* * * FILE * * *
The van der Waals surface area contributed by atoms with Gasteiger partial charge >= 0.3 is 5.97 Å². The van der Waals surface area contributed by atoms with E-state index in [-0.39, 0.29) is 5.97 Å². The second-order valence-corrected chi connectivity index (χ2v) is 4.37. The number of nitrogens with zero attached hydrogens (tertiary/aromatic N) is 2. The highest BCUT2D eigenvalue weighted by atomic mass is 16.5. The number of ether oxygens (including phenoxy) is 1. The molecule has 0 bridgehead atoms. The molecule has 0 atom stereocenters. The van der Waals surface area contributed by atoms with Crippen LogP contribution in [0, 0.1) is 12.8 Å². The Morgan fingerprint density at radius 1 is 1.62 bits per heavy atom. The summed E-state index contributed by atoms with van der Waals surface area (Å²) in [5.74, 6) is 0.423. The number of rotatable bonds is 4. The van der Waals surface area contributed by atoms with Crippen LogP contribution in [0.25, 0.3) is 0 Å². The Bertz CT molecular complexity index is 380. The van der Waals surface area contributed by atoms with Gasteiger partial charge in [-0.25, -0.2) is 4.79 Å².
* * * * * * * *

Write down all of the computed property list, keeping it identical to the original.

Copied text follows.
The van der Waals surface area contributed by atoms with Gasteiger partial charge >= 0.3 is 5.97 Å². The van der Waals surface area contributed by atoms with E-state index in [-0.39, 0.29) is 5.97 Å². The second-order valence-corrected chi connectivity index (χ2v) is 4.37. The number of nitrogens with zero attached hydrogens (tertiary/aromatic N) is 2. The highest BCUT2D eigenvalue weighted by atomic mass is 16.5. The number of ether oxygens (including phenoxy) is 1. The molecule has 0 bridgehead atoms. The molecule has 0 atom stereocenters. The van der Waals surface area contributed by atoms with Crippen LogP contribution in [0, 0.1) is 12.8 Å². The Morgan fingerprint density at radius 1 is 1.62 bits per heavy atom. The summed E-state index contributed by atoms with van der Waals surface area (Å²) in [5.74, 6) is 0.423. The number of rotatable bonds is 4. The van der Waals surface area contributed by atoms with Crippen LogP contribution in [0.25, 0.3) is 0 Å². The Bertz CT molecular complexity index is 380. The van der Waals surface area contributed by atoms with Gasteiger partial charge in [-0.25, -0.2) is 4.79 Å².